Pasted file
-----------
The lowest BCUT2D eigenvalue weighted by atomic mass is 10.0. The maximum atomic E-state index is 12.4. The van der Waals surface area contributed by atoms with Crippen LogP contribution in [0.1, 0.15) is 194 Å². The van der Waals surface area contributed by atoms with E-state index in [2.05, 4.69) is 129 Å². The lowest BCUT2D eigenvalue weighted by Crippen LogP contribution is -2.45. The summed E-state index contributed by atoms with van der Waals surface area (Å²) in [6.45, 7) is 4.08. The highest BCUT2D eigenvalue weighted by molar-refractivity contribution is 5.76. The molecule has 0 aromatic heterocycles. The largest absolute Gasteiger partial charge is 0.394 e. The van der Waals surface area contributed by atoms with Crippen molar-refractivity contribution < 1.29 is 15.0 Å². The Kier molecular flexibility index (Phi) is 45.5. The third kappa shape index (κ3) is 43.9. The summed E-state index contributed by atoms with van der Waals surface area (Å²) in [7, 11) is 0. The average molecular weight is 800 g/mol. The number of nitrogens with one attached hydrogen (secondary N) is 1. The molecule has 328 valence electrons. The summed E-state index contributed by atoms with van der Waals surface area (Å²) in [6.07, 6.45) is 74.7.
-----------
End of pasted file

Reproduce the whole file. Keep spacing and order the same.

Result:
The lowest BCUT2D eigenvalue weighted by atomic mass is 10.0. The maximum atomic E-state index is 12.4. The van der Waals surface area contributed by atoms with Crippen LogP contribution in [0.1, 0.15) is 194 Å². The van der Waals surface area contributed by atoms with E-state index in [2.05, 4.69) is 129 Å². The lowest BCUT2D eigenvalue weighted by Crippen LogP contribution is -2.45. The summed E-state index contributed by atoms with van der Waals surface area (Å²) in [6.45, 7) is 4.08. The highest BCUT2D eigenvalue weighted by molar-refractivity contribution is 5.76. The molecule has 0 aromatic heterocycles. The largest absolute Gasteiger partial charge is 0.394 e. The van der Waals surface area contributed by atoms with Crippen molar-refractivity contribution < 1.29 is 15.0 Å². The Kier molecular flexibility index (Phi) is 45.5. The third kappa shape index (κ3) is 43.9. The summed E-state index contributed by atoms with van der Waals surface area (Å²) in [7, 11) is 0. The average molecular weight is 800 g/mol. The number of nitrogens with one attached hydrogen (secondary N) is 1. The molecule has 328 valence electrons. The summed E-state index contributed by atoms with van der Waals surface area (Å²) in [6.07, 6.45) is 74.7.